UK financial regulator resigns after contract not renewed
‘Shoot-first’ Wheatley perceived to be too tough on banks as economy grows
Martin Wheatley: led the authority from its inception in April 2013. Photograph: Getty Images
Martin Wheatley, the chief executive of the UK financial regulator who led a post-crisis crackdown on errant banks, has resigned after being told by chancellor of the exchequer George Osborne that his contract would not be renewed when it expires next March.
Government insiders say the message was relayed to Mr Wheatley “relatively recently”. The Financial Conduct Authority chief then decided he did not want to serve out the remainder of his term.
He will step down on September 12th, with Tracey McDermott, the regulator’s head of supervision, taking over until a replacement is found.
The move comes a month after Mr Osborne unveiled a “new settlement” with the City, which suggests a shift from a period of tough regulation of financial services.
Mr Wheatley, formerly the head of Hong Kong’s Securities and Futures Commission, led the FCA from its inception in April 2013.
He oversaw a regulator that extracted record penalties from the industry, teaming with US authorities on the Libor and foreign exchange benchmark-rigging scandals.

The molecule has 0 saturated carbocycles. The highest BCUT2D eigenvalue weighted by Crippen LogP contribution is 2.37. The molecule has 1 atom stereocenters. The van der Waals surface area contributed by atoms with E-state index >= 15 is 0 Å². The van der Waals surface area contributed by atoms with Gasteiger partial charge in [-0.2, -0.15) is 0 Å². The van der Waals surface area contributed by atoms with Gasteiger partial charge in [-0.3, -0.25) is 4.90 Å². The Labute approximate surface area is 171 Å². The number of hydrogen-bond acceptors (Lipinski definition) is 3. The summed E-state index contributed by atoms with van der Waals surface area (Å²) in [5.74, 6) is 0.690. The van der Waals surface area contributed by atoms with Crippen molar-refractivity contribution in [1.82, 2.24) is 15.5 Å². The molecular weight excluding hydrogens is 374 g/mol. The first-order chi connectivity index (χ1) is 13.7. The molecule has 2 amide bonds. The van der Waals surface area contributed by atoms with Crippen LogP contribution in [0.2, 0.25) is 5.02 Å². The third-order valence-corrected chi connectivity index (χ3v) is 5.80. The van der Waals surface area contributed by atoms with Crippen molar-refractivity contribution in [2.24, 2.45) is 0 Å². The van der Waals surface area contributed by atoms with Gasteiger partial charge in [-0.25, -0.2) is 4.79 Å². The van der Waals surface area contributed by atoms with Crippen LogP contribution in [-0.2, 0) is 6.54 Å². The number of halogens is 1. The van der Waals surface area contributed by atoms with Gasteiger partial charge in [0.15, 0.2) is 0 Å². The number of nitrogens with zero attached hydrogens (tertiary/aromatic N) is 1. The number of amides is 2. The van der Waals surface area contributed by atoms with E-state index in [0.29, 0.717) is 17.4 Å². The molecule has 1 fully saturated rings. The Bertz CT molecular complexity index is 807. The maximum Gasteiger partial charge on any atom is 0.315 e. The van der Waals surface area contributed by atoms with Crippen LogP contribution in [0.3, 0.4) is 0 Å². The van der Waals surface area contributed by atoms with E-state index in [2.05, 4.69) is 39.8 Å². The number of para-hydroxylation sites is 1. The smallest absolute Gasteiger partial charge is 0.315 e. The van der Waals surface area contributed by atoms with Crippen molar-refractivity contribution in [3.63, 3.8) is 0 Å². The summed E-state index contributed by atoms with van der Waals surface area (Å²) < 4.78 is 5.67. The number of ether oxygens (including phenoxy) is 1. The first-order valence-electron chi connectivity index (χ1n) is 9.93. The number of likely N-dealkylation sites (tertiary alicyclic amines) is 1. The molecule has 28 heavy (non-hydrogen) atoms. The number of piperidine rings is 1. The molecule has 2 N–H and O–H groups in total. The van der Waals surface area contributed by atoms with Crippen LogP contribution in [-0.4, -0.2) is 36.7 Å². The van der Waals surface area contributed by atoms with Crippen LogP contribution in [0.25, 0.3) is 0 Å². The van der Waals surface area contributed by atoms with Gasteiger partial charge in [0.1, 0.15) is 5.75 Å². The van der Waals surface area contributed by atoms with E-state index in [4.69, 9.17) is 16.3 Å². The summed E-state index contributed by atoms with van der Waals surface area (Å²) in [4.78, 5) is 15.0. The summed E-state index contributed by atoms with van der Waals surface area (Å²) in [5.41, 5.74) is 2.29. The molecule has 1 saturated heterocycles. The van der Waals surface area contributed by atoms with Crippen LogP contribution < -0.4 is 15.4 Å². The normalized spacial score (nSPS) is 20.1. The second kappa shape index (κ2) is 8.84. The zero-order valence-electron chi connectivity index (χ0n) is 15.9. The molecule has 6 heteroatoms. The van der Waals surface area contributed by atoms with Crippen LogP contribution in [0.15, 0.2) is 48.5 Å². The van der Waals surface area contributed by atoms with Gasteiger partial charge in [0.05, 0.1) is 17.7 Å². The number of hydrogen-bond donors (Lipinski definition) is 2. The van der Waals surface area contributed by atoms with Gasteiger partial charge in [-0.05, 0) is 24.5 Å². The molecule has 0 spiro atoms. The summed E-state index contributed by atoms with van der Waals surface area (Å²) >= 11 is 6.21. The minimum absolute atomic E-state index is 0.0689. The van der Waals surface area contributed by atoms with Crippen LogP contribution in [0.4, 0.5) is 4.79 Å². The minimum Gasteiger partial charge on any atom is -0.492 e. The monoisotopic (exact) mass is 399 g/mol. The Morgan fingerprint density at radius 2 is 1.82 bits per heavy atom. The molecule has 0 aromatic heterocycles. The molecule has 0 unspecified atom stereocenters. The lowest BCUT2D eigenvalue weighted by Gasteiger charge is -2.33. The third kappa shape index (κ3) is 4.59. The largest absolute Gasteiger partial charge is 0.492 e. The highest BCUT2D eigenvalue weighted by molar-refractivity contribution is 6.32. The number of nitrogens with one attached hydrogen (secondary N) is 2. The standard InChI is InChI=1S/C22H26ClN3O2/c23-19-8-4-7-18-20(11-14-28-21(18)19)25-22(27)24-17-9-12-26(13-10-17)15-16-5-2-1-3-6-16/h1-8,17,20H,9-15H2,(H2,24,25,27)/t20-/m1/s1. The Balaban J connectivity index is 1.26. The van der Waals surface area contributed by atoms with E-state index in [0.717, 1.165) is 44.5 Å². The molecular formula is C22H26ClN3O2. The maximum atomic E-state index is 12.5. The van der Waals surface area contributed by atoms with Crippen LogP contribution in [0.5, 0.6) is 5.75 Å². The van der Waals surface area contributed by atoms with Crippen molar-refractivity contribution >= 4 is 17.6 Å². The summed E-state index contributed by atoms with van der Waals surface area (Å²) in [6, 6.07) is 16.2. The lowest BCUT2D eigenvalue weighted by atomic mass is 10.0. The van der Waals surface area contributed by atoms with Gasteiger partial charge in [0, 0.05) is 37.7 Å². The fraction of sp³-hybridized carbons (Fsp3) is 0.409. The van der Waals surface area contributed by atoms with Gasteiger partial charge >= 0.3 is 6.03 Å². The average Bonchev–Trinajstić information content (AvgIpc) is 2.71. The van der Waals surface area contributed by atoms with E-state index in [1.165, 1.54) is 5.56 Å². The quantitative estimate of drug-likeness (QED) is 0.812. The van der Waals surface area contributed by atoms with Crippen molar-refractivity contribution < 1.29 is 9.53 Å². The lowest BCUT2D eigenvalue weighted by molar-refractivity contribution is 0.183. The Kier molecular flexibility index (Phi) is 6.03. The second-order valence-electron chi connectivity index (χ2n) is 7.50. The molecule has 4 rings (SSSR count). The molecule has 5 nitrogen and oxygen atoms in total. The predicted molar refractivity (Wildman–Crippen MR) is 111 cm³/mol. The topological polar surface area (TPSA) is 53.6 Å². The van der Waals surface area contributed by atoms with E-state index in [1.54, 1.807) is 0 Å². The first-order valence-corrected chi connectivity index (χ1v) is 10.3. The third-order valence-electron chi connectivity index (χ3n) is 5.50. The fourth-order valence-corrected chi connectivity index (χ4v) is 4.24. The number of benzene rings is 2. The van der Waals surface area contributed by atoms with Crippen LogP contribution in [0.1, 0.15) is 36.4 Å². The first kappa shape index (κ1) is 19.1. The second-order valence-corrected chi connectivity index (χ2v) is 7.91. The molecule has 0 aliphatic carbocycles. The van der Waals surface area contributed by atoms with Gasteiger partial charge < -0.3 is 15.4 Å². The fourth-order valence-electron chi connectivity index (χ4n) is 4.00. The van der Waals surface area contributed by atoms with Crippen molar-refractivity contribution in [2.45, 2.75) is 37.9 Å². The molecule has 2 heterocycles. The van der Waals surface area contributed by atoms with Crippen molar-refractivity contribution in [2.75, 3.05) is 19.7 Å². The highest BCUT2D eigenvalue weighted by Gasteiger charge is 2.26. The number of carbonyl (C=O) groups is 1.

However, Mr Wheatley did not always have the confidence of government officials, who have privately urged regulators to take a lighter approach as the economy improves and banker-bashing falls out of favour. Some industry executives viewed him as remote and unhelpful and complained to senior Conservative politicians about his consumer-champion agenda.
One senior UK bank director said: “The problem with Martin was that he made so many enemies, partly for good reason, because banks did need firm treatment after the crisis. But he seemed to have a mindset that all bankers are evil.”
Mr Osborne’s official statement praised Mr Wheatley’s performance but said the government believed “different leadership is required” to build on the FCA’s foundations.
A big factor in Mr Osborne’s decision is thought to be the criticism of Mr Wheatley that followed the FCA’s release of market-sensitive information in a botched 2013 press briefing on a life assurance market review.
– (Copyright The Financial Times Limited 2015)